New Delhi, Dec 2 (IANS) Climate change continued its relentless march in 2020, which is on track to be one of the three warmest years on record. 2011-2020 will be the warmest decade on record, with the warmest six years all being since 2015, the World Meteorological Organization (WMO) said on Wednesday.
The report has implications for people living in India with the seventh longest coastline in Asia to the tune of 7,500 km.
Ocean heat is at record levels and more than 80 per cent of the global ocean experienced a marine heatwave at some time in 2020, with widespread repercussions for marine ecosystems already suffering from more acidic waters due to carbon dioxide (CO2) absorption, according to the provisional WMO report on the State of the Global Climate in 2020.
The report, which is based on contributions of dozens of international organisations and experts, shows how high-impact events, including extreme heat, wildfires and floods, as well as the record-breaking Atlantic hurricane season, affected millions of people, compounding threats to human health and security and economic stability posed by the COVID-19 pandemic.
Despite the COVID-19 lockdown, atmospheric concentrations of greenhouse gases continued to rise, committing the planet to further warming for many generations to come because of the long lifetime of CO2 in the atmosphere, according to the report.
“The average global temperature in 2020 is set to be about 1.2 degrees Celsius above the pre-industrial (1850-1900) level. There is at least a one in five chance of it temporarily exceeding 1.5 degrees by 2024,” said WMO Secretary-General Petteri Taalas.
“This year is the fifth anniversary of the Paris Agreement on Climate Change. We welcome all the recent commitments by governments to reduce greenhouse gas emissions because we are currently not on track and more efforts are needed.”
“Record warm years have usually coincided with a strong El Nino event, as was the case in 2016. We are now experiencing a La Nina, which has a cooling effect on global temperatures, but has not been sufficient to put a brake on this year’s heat. Despite the current La Nina conditions, this year has already shown near record heat comparable to the previous record of 2016,” said Taalas.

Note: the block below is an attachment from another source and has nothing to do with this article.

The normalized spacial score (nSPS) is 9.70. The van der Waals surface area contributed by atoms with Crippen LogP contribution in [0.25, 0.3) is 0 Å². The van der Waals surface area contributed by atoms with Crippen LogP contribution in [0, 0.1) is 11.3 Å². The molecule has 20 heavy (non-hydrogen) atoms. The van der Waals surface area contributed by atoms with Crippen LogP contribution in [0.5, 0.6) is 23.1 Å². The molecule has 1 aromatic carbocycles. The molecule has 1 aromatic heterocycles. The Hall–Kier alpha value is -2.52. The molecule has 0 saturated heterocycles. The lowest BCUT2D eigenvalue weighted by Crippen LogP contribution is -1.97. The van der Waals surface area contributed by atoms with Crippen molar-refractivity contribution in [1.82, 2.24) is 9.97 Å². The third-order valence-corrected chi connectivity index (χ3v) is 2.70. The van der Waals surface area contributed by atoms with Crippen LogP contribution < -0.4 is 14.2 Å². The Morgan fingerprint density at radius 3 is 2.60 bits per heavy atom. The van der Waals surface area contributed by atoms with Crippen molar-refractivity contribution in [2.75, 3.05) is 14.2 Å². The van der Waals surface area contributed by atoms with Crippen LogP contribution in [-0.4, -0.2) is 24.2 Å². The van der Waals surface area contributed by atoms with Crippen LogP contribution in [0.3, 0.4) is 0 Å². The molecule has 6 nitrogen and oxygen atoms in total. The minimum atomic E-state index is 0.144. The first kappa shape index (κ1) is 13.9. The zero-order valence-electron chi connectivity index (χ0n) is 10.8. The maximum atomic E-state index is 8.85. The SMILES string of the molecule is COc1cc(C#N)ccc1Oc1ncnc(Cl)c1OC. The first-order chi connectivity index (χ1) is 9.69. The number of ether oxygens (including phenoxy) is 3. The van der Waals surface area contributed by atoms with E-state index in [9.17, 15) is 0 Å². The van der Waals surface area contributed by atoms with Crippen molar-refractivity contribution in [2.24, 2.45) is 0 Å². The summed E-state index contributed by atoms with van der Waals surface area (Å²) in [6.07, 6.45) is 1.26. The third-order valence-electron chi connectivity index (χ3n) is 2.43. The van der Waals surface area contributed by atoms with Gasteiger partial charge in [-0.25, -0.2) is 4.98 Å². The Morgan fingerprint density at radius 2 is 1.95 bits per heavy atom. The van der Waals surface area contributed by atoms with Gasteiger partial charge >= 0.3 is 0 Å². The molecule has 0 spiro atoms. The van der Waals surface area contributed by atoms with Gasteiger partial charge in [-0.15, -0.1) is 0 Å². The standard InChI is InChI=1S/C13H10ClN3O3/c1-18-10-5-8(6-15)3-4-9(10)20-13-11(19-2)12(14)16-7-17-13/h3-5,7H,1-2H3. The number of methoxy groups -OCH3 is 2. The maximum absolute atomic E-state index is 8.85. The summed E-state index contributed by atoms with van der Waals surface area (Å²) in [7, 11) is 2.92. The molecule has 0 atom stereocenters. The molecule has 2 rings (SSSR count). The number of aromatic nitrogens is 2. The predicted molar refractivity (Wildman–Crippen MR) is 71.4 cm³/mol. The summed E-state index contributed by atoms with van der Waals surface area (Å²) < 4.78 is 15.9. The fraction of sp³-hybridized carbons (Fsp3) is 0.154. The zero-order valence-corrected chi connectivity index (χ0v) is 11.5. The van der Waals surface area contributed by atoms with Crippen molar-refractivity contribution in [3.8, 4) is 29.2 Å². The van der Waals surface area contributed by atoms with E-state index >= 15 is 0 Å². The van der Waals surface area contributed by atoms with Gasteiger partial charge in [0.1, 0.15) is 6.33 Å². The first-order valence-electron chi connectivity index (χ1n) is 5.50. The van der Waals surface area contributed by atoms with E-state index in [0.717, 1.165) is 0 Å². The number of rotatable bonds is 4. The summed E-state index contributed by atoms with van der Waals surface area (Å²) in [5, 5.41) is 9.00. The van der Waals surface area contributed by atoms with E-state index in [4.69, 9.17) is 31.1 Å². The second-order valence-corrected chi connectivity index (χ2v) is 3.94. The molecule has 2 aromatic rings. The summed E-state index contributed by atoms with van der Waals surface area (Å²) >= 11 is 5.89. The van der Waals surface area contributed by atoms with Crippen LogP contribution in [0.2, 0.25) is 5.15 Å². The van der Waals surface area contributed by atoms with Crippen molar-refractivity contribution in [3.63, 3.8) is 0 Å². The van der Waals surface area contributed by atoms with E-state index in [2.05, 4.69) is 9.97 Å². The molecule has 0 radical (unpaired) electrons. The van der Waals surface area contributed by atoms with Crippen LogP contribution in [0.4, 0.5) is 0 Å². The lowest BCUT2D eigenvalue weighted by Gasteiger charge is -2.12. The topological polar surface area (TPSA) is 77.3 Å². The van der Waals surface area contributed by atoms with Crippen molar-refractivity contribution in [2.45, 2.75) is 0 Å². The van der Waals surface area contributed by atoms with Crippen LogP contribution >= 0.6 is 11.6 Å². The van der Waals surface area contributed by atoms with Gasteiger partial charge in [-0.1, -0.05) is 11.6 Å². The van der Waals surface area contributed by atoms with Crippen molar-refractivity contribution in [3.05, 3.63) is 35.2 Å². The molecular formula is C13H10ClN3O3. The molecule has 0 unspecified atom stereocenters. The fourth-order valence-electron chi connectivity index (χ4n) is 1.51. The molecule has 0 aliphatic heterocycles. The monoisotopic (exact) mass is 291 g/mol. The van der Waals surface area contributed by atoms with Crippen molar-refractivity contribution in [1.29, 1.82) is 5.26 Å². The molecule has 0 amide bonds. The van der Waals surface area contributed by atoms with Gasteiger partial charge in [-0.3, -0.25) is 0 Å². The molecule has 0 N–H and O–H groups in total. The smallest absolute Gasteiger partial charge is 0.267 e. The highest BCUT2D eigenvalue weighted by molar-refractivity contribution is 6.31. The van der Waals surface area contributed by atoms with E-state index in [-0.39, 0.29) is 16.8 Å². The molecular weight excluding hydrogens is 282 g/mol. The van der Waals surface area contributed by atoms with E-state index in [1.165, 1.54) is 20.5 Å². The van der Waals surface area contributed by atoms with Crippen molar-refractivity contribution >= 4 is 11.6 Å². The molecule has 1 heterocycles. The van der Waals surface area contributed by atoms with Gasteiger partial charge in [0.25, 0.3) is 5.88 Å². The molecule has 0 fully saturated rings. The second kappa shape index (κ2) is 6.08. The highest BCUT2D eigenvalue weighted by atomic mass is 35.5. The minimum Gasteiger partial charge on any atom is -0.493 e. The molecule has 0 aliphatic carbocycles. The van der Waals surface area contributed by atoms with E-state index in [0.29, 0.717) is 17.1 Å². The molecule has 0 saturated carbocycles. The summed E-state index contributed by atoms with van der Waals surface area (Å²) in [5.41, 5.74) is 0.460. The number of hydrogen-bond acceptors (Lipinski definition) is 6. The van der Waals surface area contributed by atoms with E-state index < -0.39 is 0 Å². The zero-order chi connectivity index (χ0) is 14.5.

According to him, 2020 has, unfortunately, been yet another extraordinary year for the climate.
“We saw new extreme temperatures on land, sea and especially in the Arctic. Wildfires consumed vast areas in Australia, Siberia, the US West Coast and South America, sending plumes of smoke circumnavigating the globe. We saw a record number of hurricanes in the Atlantic, including unprecedented back-to-back category 4 hurricanes in Central America in November. Flooding in parts of Africa and South East Asia led to massive population displacement and undermined food security for millions,” he said.
The 2020 provisional State of the Global Climate report is based on temperature data from January to October. The final 2020 report will be published in March 2021.
Responding to the WMO’s report, climate scientist Anjal Prakash, who is working in south Asia for two decades, told IANS the report shows oceans and cryosphere are an important and critical component of global ecology.
For India, there are nine coastal states and two Union Territories that has a population of about 560 mn.
In 2014, around 177mn people lived in coastal districts and 0.44mn lived in island territories in India which are considered to be at a greater risk based on the report.
On changing nature of cryosphere, one of the direct implications is on the Hindu Kush Himalayan regions that are extremely susceptible to temperature increase.
Under a 1.5 degrees Celsius global warming scenario, the areas are projected to warm up by more than 2 degrees on average by the end of this century.
“At higher altitudes this warming will be even more marked, due to elevation dependent warming. A 2 degrees Celsius global warming scenario could lead to a warming of around 2.7 degrees in glaciated river basins.
“Currently, more likely climate change scenarios, specific for these river basins, suggest regional temperature increases between 3.5 and 6 degrees by 2100,” he said.
A pertinent question is what could be done?
“First and foremost, we must change our approach to build. Our infrastructure must be climate resilient. In climate terms, we call it transformative adaptation which is incremental adaptation and requires system-wide changes or changes in more than one system. In the present case, the planning, implementing and monitoring process must be climate resilient and a systemic overhaul is necessary,” Prakash added.
Britain-based Christian Aid’s climate change lead, Kat Kramer, told IANS: “This report is a sobering reminder that despite Covid-19, climate change continues to rumble on, causing mayhem around the world.
“Although the pandemic will have been the biggest concern to many people in the developed world in 2020, for millions in climate vulnerable places, the climate emergency remains the biggest threat and sadly there is no simple vaccine to fix the climate. But keeping fossil fuels in the ground would be a good start.”
The WMO report says the high impact global events include floods.
In South Asia, India experienced one of the two wettest monsoon seasons since 1994, August was the wettest month on record for Pakistan, and widespread flooding was observed throughout the region, including Bangladesh, Nepal and Myanmar.